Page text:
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Iron Horse Auto, Inc. v. Lititz Mutual Insurance Co.

April 27, 2007

IRON HORSE AUTO, INC., APPELLEE,
v.
LITITZ MUTUAL INSURANCE CO., APPELLANT, AND CAPITAL CITY BANK, APPELLEE,
v.
LITITZ MUTUAL INSURANCE CO., APPELLANT, AND IRON HORSE AUTO, INC., AND WILLIAM FRYE AND PEGGY FRYE, HUSBAND AND WIFE, ET AL., APPELLEES.



Appeal from Shawnee district court; FRANKLIN R. THEIS, judge.

SYLLABUS BY THE COURT

1. A standard mortgage clause, also known as a union mortgage clause, is an insurance policy provision that provides for loss payments to a named mortgagee even if the named insured's claim may be denied because of the named insured's acts or noncompliance with the policy terms. A standard or union mortgage clause creates a separate contract between the insurer and the mortgagee.

2. K.S.A. 40-2,118 does not nullify, abolish, or invalidate standard or union mortgage clauses in this state. Where an insurer has provided an insurance policy containing a standard or union mortgage clause, the named mortgagee is entitled to the benefits of that coverage according to the policy terms. A standard or union mortgage clause does not violate the public policy of this state.

3. The language of an insurance policy is construed from the perspective of what a reasonably prudent insured would understand the language to mean. The test is not what the insurer intended the language to mean.

The opinion of the court was delivered by: Johnson, J.

Affirmed.

Lititz Mutual Insurance Company (Insurance Company) appeals from the summary judgment in favor of Capital City Bank (Bank), whereby the district court found that the Insurance Company's commercial insurance policy provided for a loss payment to the Bank, as mortgageholder, notwithstanding the named insured's filing of a fraudulent claim. The Insurance Company contends that K.S.A. 40-2,118(c) excused the payment to the Bank and, further, that the policy provisions and endorsements specifically excluded coverage for the Bank. Disagreeing on both counts, we affirm.

Iron Horse Auto, Inc. (Named Insured) owned improved real estate as part of its used car dealership business operations. It had a commercial insurance policy with Insurance Company providing, inter alia, fire insurance on its office building with a policy limit of $79,500. The policy also identified William Frye as a named insured and listed the Bank as a "Mortgagee Holder" on the insured building.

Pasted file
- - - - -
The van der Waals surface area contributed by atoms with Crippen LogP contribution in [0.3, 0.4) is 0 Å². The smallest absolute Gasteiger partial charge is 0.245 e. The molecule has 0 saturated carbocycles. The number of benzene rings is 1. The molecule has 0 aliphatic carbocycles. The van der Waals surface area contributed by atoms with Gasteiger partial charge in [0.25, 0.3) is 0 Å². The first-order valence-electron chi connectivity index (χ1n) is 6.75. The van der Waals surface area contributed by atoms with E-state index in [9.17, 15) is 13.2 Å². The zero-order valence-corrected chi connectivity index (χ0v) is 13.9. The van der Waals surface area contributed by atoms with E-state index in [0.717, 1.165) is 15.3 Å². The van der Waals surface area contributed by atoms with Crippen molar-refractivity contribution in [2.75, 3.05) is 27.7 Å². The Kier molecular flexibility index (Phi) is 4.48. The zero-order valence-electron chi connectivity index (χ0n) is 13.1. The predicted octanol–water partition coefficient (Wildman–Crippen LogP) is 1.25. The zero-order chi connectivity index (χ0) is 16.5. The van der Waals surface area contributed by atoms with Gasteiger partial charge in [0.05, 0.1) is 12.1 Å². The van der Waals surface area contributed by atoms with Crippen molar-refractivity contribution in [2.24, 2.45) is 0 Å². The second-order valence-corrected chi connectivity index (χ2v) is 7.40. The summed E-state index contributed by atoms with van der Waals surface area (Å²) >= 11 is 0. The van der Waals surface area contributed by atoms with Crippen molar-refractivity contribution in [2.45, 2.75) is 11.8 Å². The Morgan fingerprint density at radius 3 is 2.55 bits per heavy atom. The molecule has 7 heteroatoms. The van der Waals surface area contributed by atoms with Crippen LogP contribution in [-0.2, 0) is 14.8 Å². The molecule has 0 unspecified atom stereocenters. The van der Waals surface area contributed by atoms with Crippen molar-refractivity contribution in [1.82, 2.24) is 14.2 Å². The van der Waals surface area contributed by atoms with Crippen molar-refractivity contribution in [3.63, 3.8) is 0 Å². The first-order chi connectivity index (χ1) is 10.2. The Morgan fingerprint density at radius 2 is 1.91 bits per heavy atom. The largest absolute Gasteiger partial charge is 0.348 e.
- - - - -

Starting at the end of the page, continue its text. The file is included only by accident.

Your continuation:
The Named Insured owed money to the Bank upon two promissory notes secured by real estate mortgages on the dealership's improved commercial property. The mortgages required the Named Insured to procure and maintain a fire and extended coverage insurance policy on the real estate improvements with the specific requirement that the policy have "a standard mortgagee clause in favor of Lender." Further, the mortgage directed that "[e]ach insurance policy also shall include an endorsement providing that coverage in favor of Lender will not be impaired in any way by any act, omission or default of Grantor or any other person."

After the Insurance Company denied certain claims, including one for a fire loss, the Named Insured filed suit against its insurer. The Insurance Company defended on the basis that Frye and/or his wife had participated in setting the fire which caused the claimed loss. The Bank intervened and filed a Third Party Petition which included a breach of contract claim against the Insurance Company for failing to pay the Bank's damages pursuant to the mortgageholder provisions in the policy.

Subsequently, the district court granted the Bank's partial summary judgment motion, finding that the Insurance Company had to pay the Bank under the policy's standard mortgage clause, regardless of whether the Named Insured's claim was fraudulent. The Bank did not participate in the ensuing trial, where the jury found in favor of the Insurance Company. The court entered judgment for the Bank against the Insurance Company in the amount of $43,987.15 plus interest. The Insurance Company appealed that judgment, and we granted its motion to transfer the case to this court.